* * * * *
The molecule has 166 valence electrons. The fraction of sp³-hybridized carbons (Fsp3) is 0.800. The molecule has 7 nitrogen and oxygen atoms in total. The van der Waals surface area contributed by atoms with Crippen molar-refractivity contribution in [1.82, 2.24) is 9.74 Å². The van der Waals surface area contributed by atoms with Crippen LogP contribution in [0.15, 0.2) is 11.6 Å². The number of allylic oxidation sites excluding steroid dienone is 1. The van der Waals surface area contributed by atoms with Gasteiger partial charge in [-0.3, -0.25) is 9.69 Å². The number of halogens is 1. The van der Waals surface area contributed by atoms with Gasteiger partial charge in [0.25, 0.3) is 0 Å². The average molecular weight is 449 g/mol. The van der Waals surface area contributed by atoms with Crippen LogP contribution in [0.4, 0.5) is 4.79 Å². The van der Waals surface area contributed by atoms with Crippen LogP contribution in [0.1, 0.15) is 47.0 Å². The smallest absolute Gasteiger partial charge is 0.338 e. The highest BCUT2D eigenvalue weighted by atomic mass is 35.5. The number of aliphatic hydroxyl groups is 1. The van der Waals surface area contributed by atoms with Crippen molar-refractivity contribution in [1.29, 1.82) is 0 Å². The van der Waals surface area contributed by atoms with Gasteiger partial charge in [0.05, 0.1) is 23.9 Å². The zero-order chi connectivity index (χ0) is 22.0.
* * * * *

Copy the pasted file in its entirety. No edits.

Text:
The molecule has 166 valence electrons. The fraction of sp³-hybridized carbons (Fsp3) is 0.800. The molecule has 7 nitrogen and oxygen atoms in total. The van der Waals surface area contributed by atoms with Crippen molar-refractivity contribution in [1.82, 2.24) is 9.74 Å². The van der Waals surface area contributed by atoms with Crippen LogP contribution in [0.15, 0.2) is 11.6 Å². The number of allylic oxidation sites excluding steroid dienone is 1. The van der Waals surface area contributed by atoms with Gasteiger partial charge in [-0.3, -0.25) is 9.69 Å². The number of halogens is 1. The van der Waals surface area contributed by atoms with Gasteiger partial charge in [0.25, 0.3) is 0 Å². The average molecular weight is 449 g/mol. The van der Waals surface area contributed by atoms with Crippen LogP contribution in [0.4, 0.5) is 4.79 Å². The van der Waals surface area contributed by atoms with Crippen LogP contribution in [0.1, 0.15) is 47.0 Å². The smallest absolute Gasteiger partial charge is 0.338 e. The highest BCUT2D eigenvalue weighted by atomic mass is 35.5. The number of aliphatic hydroxyl groups is 1. The van der Waals surface area contributed by atoms with Crippen molar-refractivity contribution in [1.29, 1.82) is 0 Å². The van der Waals surface area contributed by atoms with Gasteiger partial charge in [0.05, 0.1) is 23.9 Å². The zero-order chi connectivity index (χ0) is 22.0.